April 30th, 2008
An early memory: I might have been three or four. My sister, the eldest, is crinkling in a pastel spring dress, her hair curly, and wearing shiny black patent leather shoes. Who knows where my brother is? Me, I’m in brown corduroy slacks. They make a zwoop-zwoop noise as I walk, as the the crenelated surfaces of the material brush together between my legs. I’m wearing a shirt with buttons and a collar. Odd. My sister is holding my hand, and we are going to a park, where the village is hosting a May Pole party. My sister gives me instructions: “Just hold on to the ribbon, and walk in a circle. Don’t run! Follow the others.” She might be seven years old. I am more than a bit mystified. Afterwards, there were refreshments; icky-sweet kool-aide, and crumbly cookies. Even at that age, I’d been to better parties before.
Not too many years later on, I recall browsing in Life magazine a photo-spread of the May Day celebrations in Moscow’s Red Square. The endless parade of tanks, artillery, goose-stepping soldiers, and missiles, missiles, missiles. There was Khrushchev, grinning like Beelzebub, saluting the procession. As parades go, and even without fire trucks, they had a Maypole Dance beat all to heck. “How cool!”, thought I, at nine.
Last year, I discovered the web-based singer-songwriter Jonathan Coulton, who happens to have written a song called “First of May”. Don’t make the mistake (like I did) of playing that in the car as you ferry your teen daughter and her boyfriend around. In my defense, and at the time, I hadn’t really bothered to listen closely to the lyrics, which are a general celebration of outdoor fornication made possible by the arrival of spring.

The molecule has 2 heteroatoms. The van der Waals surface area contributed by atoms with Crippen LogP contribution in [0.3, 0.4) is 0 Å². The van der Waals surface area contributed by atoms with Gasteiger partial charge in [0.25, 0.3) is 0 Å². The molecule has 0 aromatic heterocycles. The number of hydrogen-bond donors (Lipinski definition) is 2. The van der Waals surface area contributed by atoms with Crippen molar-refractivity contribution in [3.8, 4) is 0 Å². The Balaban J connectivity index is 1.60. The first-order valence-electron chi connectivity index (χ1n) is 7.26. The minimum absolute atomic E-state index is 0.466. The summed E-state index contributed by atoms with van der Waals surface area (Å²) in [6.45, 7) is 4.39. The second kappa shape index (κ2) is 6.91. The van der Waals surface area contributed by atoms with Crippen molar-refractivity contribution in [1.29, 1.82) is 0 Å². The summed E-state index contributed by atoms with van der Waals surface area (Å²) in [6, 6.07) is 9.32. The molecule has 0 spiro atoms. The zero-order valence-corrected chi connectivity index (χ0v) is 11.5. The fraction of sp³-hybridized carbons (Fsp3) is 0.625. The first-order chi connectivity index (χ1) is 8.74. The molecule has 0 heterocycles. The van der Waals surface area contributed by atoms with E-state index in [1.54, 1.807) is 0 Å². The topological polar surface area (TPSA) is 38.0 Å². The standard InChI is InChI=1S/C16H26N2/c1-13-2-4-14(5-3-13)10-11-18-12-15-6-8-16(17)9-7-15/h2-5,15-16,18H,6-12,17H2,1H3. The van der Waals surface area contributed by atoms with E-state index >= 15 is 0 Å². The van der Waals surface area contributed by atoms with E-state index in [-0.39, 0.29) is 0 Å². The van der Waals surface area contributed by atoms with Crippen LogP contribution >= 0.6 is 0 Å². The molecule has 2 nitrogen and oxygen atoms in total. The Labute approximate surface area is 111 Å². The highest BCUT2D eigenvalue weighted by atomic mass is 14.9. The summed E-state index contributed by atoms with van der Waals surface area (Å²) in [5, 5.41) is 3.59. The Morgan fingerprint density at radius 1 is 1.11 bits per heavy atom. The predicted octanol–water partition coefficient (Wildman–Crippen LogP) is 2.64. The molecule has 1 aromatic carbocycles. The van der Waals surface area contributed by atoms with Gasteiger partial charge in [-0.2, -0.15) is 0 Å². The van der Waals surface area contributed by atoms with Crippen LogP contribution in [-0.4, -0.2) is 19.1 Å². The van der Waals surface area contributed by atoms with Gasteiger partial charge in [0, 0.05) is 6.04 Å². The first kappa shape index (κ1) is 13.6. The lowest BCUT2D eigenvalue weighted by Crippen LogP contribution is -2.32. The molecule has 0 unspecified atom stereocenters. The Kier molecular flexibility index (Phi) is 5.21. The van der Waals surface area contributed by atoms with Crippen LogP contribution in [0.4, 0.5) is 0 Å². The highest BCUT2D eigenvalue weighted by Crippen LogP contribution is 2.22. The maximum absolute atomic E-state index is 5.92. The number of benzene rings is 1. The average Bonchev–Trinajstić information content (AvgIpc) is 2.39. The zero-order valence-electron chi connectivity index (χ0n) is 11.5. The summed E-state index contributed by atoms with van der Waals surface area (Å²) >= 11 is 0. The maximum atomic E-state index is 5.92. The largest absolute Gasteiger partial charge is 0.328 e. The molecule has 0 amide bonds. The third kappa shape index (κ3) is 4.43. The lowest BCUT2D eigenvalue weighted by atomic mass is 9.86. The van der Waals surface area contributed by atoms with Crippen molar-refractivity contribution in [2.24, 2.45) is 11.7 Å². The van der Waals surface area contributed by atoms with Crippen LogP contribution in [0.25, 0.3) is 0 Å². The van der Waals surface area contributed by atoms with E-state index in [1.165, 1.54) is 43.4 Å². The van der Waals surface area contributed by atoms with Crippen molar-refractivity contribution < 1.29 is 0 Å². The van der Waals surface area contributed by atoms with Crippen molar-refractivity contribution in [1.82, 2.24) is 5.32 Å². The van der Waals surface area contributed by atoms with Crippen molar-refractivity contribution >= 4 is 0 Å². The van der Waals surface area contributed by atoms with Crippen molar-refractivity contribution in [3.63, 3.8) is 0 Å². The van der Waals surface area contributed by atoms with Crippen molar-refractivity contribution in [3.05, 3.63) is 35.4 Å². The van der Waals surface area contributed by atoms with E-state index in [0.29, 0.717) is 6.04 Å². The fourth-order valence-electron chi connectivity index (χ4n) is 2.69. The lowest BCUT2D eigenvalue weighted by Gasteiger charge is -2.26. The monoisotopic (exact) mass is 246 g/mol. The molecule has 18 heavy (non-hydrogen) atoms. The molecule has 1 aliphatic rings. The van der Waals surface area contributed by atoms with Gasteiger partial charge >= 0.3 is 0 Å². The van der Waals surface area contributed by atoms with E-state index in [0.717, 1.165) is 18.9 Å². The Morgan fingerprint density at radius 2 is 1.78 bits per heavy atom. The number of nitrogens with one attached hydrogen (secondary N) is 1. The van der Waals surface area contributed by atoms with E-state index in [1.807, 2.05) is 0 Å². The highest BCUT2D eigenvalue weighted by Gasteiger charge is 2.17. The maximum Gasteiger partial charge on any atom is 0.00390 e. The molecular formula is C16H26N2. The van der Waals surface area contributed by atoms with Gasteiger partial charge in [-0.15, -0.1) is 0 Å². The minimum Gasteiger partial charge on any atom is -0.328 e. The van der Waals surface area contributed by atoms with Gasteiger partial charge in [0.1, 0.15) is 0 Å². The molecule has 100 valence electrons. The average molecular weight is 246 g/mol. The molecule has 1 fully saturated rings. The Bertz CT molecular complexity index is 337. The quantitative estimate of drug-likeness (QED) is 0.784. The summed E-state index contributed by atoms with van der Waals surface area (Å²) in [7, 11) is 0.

At least Coulton has gotten closer to the core of matter: May Day is the herald of a season of fecundity. No phallic May Poles, cannons, nor ICBM’s on his mind. Just a frank paean celebrating being natural in nature. Don’t forget the sunscreen! 🙂
May Day also associates with Beltane, the ancient Gaelic or Pagan celebration of spring, marked by bonfires of juniper boughs. Read in Wikipedia about Beltane and Maypoles .
My plan for May Day is to have a little bonfire of my own, weather permitting, after rites of purification around the house with the Hoover to get ready for Ann’s return home. Anything beyond that, I’ll have to clear with the Druid Goddess, herself…
Happy May Day, readers!